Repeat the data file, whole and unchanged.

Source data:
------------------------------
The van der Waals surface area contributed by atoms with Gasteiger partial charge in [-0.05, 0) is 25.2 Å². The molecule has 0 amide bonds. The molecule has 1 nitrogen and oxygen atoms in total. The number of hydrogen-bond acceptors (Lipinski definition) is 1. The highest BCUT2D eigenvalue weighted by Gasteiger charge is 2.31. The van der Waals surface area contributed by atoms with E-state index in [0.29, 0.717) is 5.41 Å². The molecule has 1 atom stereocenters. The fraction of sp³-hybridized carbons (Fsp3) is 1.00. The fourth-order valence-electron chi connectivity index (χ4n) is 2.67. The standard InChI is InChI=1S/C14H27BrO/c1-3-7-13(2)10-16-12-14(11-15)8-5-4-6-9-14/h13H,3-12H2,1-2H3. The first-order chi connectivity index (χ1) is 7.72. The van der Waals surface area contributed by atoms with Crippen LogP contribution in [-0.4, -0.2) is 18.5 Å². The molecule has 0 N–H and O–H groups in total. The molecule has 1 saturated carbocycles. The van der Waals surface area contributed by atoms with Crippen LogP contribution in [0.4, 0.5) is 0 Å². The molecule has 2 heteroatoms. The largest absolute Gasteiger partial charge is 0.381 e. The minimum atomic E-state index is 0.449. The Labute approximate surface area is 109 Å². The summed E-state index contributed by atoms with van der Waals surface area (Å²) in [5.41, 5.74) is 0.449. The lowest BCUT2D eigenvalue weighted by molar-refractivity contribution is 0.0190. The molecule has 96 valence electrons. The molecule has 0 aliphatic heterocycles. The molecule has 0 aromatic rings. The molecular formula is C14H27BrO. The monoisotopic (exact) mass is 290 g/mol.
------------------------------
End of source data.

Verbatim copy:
The van der Waals surface area contributed by atoms with Gasteiger partial charge in [-0.05, 0) is 25.2 Å². The molecule has 0 amide bonds. The molecule has 1 nitrogen and oxygen atoms in total. The number of hydrogen-bond acceptors (Lipinski definition) is 1. The highest BCUT2D eigenvalue weighted by Gasteiger charge is 2.31. The van der Waals surface area contributed by atoms with E-state index in [0.29, 0.717) is 5.41 Å². The molecule has 1 atom stereocenters. The fraction of sp³-hybridized carbons (Fsp3) is 1.00. The fourth-order valence-electron chi connectivity index (χ4n) is 2.67. The standard InChI is InChI=1S/C14H27BrO/c1-3-7-13(2)10-16-12-14(11-15)8-5-4-6-9-14/h13H,3-12H2,1-2H3. The first-order chi connectivity index (χ1) is 7.72. The van der Waals surface area contributed by atoms with Crippen LogP contribution in [-0.4, -0.2) is 18.5 Å². The molecule has 0 N–H and O–H groups in total. The molecule has 1 saturated carbocycles. The van der Waals surface area contributed by atoms with Crippen LogP contribution in [0.4, 0.5) is 0 Å². The molecule has 2 heteroatoms. The largest absolute Gasteiger partial charge is 0.381 e. The minimum atomic E-state index is 0.449. The Labute approximate surface area is 109 Å². The summed E-state index contributed by atoms with van der Waals surface area (Å²) in [5.41, 5.74) is 0.449. The lowest BCUT2D eigenvalue weighted by molar-refractivity contribution is 0.0190. The molecule has 96 valence electrons. The molecule has 0 aliphatic heterocycles. The molecule has 0 aromatic rings. The molecular formula is C14H27BrO. The monoisotopic (exact) mass is 290 g/mol.